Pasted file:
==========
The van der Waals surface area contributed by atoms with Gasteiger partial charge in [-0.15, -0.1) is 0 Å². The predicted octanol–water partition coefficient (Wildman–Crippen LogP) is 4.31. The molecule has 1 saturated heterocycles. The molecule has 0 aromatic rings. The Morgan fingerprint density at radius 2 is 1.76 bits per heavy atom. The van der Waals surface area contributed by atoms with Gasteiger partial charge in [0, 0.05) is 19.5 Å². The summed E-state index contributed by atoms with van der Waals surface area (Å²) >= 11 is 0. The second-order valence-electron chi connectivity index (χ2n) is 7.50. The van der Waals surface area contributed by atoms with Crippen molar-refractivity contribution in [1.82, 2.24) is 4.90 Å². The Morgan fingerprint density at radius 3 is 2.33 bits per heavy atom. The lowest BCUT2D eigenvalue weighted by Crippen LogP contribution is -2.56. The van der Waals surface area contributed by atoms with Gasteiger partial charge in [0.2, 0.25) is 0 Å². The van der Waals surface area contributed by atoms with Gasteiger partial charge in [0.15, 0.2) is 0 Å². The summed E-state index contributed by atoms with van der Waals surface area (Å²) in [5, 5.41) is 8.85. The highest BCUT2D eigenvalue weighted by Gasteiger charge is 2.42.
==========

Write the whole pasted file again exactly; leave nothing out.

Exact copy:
The van der Waals surface area contributed by atoms with Gasteiger partial charge in [-0.15, -0.1) is 0 Å². The predicted octanol–water partition coefficient (Wildman–Crippen LogP) is 4.31. The molecule has 1 saturated heterocycles. The molecule has 0 aromatic rings. The Morgan fingerprint density at radius 2 is 1.76 bits per heavy atom. The van der Waals surface area contributed by atoms with Gasteiger partial charge in [0, 0.05) is 19.5 Å². The summed E-state index contributed by atoms with van der Waals surface area (Å²) >= 11 is 0. The second-order valence-electron chi connectivity index (χ2n) is 7.50. The van der Waals surface area contributed by atoms with Crippen molar-refractivity contribution in [1.82, 2.24) is 4.90 Å². The Morgan fingerprint density at radius 3 is 2.33 bits per heavy atom. The lowest BCUT2D eigenvalue weighted by Crippen LogP contribution is -2.56. The van der Waals surface area contributed by atoms with Gasteiger partial charge in [0.2, 0.25) is 0 Å². The van der Waals surface area contributed by atoms with Gasteiger partial charge in [0.15, 0.2) is 0 Å². The summed E-state index contributed by atoms with van der Waals surface area (Å²) in [5, 5.41) is 8.85. The highest BCUT2D eigenvalue weighted by Gasteiger charge is 2.42.